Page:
GC '07: FIFA 08 Hands-On

Having already played the PlayStation 2 version a couple of weeks ago, we took the chance at Leipzig to play the PlayStation 3 and Xbox 360 versions of FIFA 08 for the first time.

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LEIPZIG, Germany--Given Leipzig's prominent European agenda, it's only fitting that two of the biggest games on show should be football games. Mere hours into the show's opening, the Pro Evolution Soccer 2008 and FIFA 08 demo areas were easily the best attended of the floor. Even ahead of the show's main opening to the public, we still had to wait and fight for a go ourselves. Luckily though, we were able to put both games to the test on a number of consoles, with EA's totally revamped effort playable on the Xbox 360 and--for the first time-- the PlayStation 3.

It's pretty much a given that EA's FIFA series is so polished you can nearly see your face in it. However, this year, the incidental details are almost so many that they become throwaway. For example, take the incredibly detailed cloth deformation on the players as they move: This is something that really only becomes apparent at the end of a match as you see them running off the pitch. The training mode that entertains while the game is loading also remains in the game this year, as do the mountains of official players, kits, and stadiums. The player likenesses are better than ever, but this time, the roster has been updated to include 30 worldwide leagues, 515 teams, and 15,000 players.

The big change for FIFA in terms of gameplay is the way that the artificial intelligence players adapt to what's going on in the game. Instead of depending on the script-based logic of before, each of the 21 computer-controlled players makes over 1,000 decisions per second depending on what's happening around them. That's over 35 times more CPU power than was used in FIFAs on previous-generation hardware. EA Sports says that the system is so sophisticated that it can even adapt to your style of play. So whether you play a direct passing game or a flashier, more continental approach, your players should be able to move accordingly.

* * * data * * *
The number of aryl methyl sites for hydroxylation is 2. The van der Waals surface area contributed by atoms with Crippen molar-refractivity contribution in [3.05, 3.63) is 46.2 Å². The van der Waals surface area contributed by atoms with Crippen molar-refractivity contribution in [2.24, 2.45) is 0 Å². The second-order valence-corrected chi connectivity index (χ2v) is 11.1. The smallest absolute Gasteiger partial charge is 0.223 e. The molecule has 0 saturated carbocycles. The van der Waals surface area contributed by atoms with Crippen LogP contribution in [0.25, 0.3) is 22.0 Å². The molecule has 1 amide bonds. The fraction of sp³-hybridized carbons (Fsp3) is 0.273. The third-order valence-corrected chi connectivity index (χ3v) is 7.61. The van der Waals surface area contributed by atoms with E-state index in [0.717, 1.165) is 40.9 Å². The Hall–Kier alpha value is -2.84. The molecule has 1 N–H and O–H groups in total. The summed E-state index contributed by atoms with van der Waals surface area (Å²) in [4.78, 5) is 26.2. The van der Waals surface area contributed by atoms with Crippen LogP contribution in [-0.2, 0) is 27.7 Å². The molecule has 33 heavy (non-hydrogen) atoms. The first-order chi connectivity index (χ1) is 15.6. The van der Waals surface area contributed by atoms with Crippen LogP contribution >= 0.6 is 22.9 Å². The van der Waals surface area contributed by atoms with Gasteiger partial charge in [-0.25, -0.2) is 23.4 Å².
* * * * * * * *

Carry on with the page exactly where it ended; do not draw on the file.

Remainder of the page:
But other technological achievements have been made in the latest FIFA aside from the AI. First of all, the game runs in 60 frames per second on both the Xbox 360 and PlayStation 3, an issue which caused quite a controversy with EA Sports' recent Madden release. Secondly, 10 people will be able to play against each other online for the first time, and they'll either be able to control a specific man of their choice or swap between players on the fly. The developer says that this is the start of a plan to have full 20-player support by the time FIFA 2010 comes around because it's a feature that fans have been demanding for some time.

In the meantime, FIFA addicts will have to console themselves with the wealth of new advanced moves that can be pulled off with the L2 or left trigger button. The modifier, which is called pace control, allows players to slow down then pull off a number of fakes and shimmies, while more famous players will also pull off signature moves. EA Sports is remaining quiet about many of these moves so that players can discover them for themselves, but we did manage to run riot with Ronaldinho in the training mode. Arguably one of the most gifted players in the real-life world, the Brazilian was able to pull off some impressive moves with a combination of fairly simple button presses. On our first try, we were able to flick the ball over our shoulder and volley it into the goal. Just to taunt the goalkeeper, we also threw in a quick bout of keep-up. Players who manage to perform some spectacular goals in this way will find that they can save the replays and upload up to five online to show their friends or just humiliate their opponents.

There's no doubt plenty more to be seen of FIFA 08 before its UK release in September (October in the US), so keep an eye on GameSpot for more on the game in the run-up to release.

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